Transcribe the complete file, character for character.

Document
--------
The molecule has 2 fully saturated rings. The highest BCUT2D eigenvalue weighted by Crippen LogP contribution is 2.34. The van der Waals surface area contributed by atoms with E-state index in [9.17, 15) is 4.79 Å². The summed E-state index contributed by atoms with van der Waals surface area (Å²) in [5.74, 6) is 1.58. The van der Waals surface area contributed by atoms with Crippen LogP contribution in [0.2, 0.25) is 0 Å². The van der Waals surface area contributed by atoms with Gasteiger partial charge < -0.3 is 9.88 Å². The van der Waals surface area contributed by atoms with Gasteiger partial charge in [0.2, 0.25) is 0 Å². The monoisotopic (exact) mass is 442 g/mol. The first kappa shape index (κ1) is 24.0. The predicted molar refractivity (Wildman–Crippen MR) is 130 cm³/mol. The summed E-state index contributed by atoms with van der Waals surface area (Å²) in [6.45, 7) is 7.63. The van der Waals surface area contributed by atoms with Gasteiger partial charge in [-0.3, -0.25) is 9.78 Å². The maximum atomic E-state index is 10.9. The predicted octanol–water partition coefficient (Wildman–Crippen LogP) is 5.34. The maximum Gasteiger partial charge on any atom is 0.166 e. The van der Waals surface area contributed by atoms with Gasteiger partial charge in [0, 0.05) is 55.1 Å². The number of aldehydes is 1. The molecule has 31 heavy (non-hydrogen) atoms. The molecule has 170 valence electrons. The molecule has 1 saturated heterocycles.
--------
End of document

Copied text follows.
The molecule has 2 fully saturated rings. The highest BCUT2D eigenvalue weighted by Crippen LogP contribution is 2.34. The van der Waals surface area contributed by atoms with E-state index in [9.17, 15) is 4.79 Å². The summed E-state index contributed by atoms with van der Waals surface area (Å²) in [5.74, 6) is 1.58. The van der Waals surface area contributed by atoms with Crippen LogP contribution in [0.2, 0.25) is 0 Å². The van der Waals surface area contributed by atoms with Gasteiger partial charge < -0.3 is 9.88 Å². The van der Waals surface area contributed by atoms with Gasteiger partial charge in [0.2, 0.25) is 0 Å². The monoisotopic (exact) mass is 442 g/mol. The first kappa shape index (κ1) is 24.0. The predicted molar refractivity (Wildman–Crippen MR) is 130 cm³/mol. The summed E-state index contributed by atoms with van der Waals surface area (Å²) in [6.45, 7) is 7.63. The van der Waals surface area contributed by atoms with Gasteiger partial charge in [-0.3, -0.25) is 9.78 Å². The maximum atomic E-state index is 10.9. The predicted octanol–water partition coefficient (Wildman–Crippen LogP) is 5.34. The maximum Gasteiger partial charge on any atom is 0.166 e. The van der Waals surface area contributed by atoms with Gasteiger partial charge in [0, 0.05) is 55.1 Å². The number of aldehydes is 1. The molecule has 31 heavy (non-hydrogen) atoms. The molecule has 170 valence electrons. The molecule has 1 saturated heterocycles.